Muggins happy to be finally in a final
The list of those who have been sent off in an FA Cup final is short, and all the more memorable for it – Kevin Moran of Manchester United was the first, in 1985, and Jose Antonio Reyes of Arsenal, the second and so far last, five years ago. The list, however, of those who have missed a Cup final through suspension is longer but less easy to recall. But one of those who has suffered exactly that fate, Hayden Mullins, has a shot at redemption this weekend against Chelsea when he thought his hopes had long gone.
Mullins, the Portsmouth left-back who could be up against Nicolas Anelka on Saturday, was playing in midfield when the red mist came down in a league game in April 2006 that meant he could not play for West Ham United against Liverpool in the final the following month.
By coincidence, his sending off came against Liverpool, and Luis Garcia, the Reds’ midfielder, suffered the exact same punishment. Mullins says: “I don’t know why I did it, it was one of those stupid things. I didn’t really hit him as such, I just sort of tried to push him away and he sort of knocked my arm up and I caught him in the face. But it was a red card and it was a stupid thing to do, to react like that.”
Mullins, 31, admits he felt crushed. “I was just devastated, having played the whole season and the semi-final. I knew I would have played. You can’t really put into words how stupid you feel and how bad it is after, but it’s gone now. It’s cushioned the blow but it’s always in the back of your mind. It was a great final [West Ham lost on penalties] and it still hurts to this day but it’s gone now. It’s a stupid error by me and there’s nothing I can do about it.”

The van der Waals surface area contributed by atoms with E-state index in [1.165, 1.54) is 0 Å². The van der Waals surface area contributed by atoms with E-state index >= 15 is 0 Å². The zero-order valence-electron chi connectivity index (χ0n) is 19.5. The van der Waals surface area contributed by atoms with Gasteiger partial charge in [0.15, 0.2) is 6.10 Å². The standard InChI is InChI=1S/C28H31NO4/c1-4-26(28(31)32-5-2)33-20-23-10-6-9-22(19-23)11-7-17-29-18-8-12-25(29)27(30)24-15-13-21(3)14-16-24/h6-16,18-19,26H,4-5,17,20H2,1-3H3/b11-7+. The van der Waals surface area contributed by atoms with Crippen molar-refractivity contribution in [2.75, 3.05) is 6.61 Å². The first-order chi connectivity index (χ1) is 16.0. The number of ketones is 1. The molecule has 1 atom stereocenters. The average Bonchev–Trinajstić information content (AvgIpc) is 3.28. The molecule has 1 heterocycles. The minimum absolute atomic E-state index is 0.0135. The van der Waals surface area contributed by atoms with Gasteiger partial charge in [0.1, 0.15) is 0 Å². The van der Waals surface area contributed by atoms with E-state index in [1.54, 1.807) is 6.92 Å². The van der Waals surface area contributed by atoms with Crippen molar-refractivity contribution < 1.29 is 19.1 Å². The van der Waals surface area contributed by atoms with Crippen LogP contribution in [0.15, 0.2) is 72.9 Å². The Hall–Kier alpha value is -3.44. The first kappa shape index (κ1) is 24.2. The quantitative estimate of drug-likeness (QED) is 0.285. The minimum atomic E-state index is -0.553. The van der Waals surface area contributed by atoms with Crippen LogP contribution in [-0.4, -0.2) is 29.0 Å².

Mullins, nicknamed Roberto Carlos by his manager Avram Grant, to try to make him feel more at ease in his position, has not been one of the game’s most fortunate players. To be at one club that has gone into administration could be called unlucky, to have been at two could be considered careless. Crystal Palace, his first team, called in the men in suits in 1998, while Pompey have, of course, done the same this season. But there is no comparison, he says. Portsmouth have won that particular battle of the paupers, past and present, with their £136m debts.
He recalls: “Palace were in and out of administration but this has been unbelievable. You think it couldn’t get any worse: nine points [deducted], then administration, no money, then the debt is getting bigger every week. You have to have a sense of humour to get through it, you have to look at it and laugh because it’s such a bad situation that the club finds itself in. Hopefully this is the end of it and we can build next year and get promotion. Then the club may be more stable than it is now. That is the only thing we can hope for.” That, and for Mullins, a final appearance at last.